Robot roach extracts order from chaos

Scientists have created a robot that can move around just like an insect, powered by a simple circuit capable of generating many complex behaviours. The circuit employs chaos theory the idea that systems are very sensitive to small changes, which can quickly become magnified. The robot, called AMOS, can use its simple circuit to respond to light and sound, pull its foot out of a hole, or run away from obstacles thrown in its path. Read the original research here: http://dx.doi.org/10.1038/nphys1508 and Nature’s news story here: http://www.nature.com/news/2010/100117/full/news.2010.15.html

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19 thoughts on “Robot roach extracts order from chaos

  1. Interesting, but I …
    Interesting, but I don’t see where the circuit seems simple!!…anyway, this is a very interesting branch for robotics…the other one I love the most is evolutionary robotics…I guess both are related

  2. @youpicotube
    i …

    @youpicotube
    i recomend James Gleick’s “chaos” for a verry well popular-science explanation of the theory and for its history.
    if you want to better anderstand the math behind it, i also recomend “Nonlinear dynamics and Chaos” by Steven Strogatz, but those are just the ones i read, and theres probably many other great books out there about the topic.

  3. This really seems …
    This really seems like it could be a completely new approach than anything I have seen yet. I’m not sure I fully understand chaos theory as much as I would like, but I would be very interested to know exactly how this system works. I’m curious to know exactly how these complex behaviors are produced.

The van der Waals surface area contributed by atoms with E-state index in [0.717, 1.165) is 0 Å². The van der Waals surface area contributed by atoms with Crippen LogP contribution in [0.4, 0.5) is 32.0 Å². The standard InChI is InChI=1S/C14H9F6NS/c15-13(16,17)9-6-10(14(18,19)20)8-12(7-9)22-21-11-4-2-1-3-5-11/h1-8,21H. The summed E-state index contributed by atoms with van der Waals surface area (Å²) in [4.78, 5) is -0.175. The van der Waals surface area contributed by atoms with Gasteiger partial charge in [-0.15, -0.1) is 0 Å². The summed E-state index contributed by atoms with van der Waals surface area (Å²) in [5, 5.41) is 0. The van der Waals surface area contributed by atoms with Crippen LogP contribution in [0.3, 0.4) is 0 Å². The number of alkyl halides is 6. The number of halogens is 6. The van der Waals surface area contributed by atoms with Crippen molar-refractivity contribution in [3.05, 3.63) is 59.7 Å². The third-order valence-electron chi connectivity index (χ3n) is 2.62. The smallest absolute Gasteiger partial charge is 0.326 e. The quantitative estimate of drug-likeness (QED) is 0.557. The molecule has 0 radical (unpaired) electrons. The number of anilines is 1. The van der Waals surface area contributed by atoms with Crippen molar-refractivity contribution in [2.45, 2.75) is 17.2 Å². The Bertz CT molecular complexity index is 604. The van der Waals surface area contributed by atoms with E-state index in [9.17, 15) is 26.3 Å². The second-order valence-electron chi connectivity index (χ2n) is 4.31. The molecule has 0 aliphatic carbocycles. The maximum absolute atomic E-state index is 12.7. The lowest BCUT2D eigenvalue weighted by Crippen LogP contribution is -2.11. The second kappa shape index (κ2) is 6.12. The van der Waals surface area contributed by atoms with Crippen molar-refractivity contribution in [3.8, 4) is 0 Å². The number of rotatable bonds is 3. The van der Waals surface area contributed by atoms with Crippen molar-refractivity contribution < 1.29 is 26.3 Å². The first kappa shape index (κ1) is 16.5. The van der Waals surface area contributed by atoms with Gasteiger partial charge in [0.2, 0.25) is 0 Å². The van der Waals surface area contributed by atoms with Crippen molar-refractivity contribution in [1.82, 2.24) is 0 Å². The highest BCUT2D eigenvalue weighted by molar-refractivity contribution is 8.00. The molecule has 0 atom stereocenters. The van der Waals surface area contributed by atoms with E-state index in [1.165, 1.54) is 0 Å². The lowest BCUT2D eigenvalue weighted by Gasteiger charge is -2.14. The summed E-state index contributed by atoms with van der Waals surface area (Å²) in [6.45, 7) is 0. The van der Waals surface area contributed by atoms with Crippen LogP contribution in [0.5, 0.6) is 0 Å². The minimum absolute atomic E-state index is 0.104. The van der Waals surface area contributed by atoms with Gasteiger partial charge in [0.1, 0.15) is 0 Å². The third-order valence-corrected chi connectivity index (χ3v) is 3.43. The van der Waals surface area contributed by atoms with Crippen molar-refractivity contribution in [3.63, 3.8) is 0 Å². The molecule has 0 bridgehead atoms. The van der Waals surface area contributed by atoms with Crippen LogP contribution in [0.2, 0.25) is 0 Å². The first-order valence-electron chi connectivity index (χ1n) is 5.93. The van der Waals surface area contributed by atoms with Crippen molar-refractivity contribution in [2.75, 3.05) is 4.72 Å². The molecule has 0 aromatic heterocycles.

4. This video is void …
    This video is void of any scientific explanation. The commentary is not what we expect from Nature.
    We want to know what the breakthrough is, as compared to usual neural nets.

  5. This is a major …
    This is a major breakthrough in our understanding of how neurons actually work. Not using deterministic logic as we thought thus far, but using chaos theory.

  6. I don’t understand …
    I don’t understand why the chaos theory. It seems to me, that robot just chooses the actions randomly. Does anybody know more precisely, how is the chaos theory involved? I’m seriously interested in the topic.

  7. you could perhaps …
    you could perhaps adapt this principle to quantum computers to ratchet up their capabilities.

  8. good work. such …
    good work. such intresting movements they are right if it moved faster but yeah you are on the right road now we just need to head down that road even more. keep up the good work

  9. Humanity needs a …
    Humanity needs a change of heart!

    Check out William Tarkovsky’s youtube eco-video The Book of New Creation…

  10. I realize the …
    I realize the technology is good, but the practical application is still lacking. I would suggest putting an environmental exoskeleton on it.

  11. It still seems …
    It still seems quite slow… Almost like its ‘over-thinking’ before making a move. Being that neuronal input is far slower than inorganic circuitry, I’m wondering if the chaotic theory-based processor is actually leading to decision lag that is not rectified by memory and learning (of course I instinctually fear the end of the human race if it can do those things!) Very cool, nonetheless — good work!

  12. Why doesn’t it do …
    Why doesn’t it do any of the 11. options in random, for example climb when rotated ?

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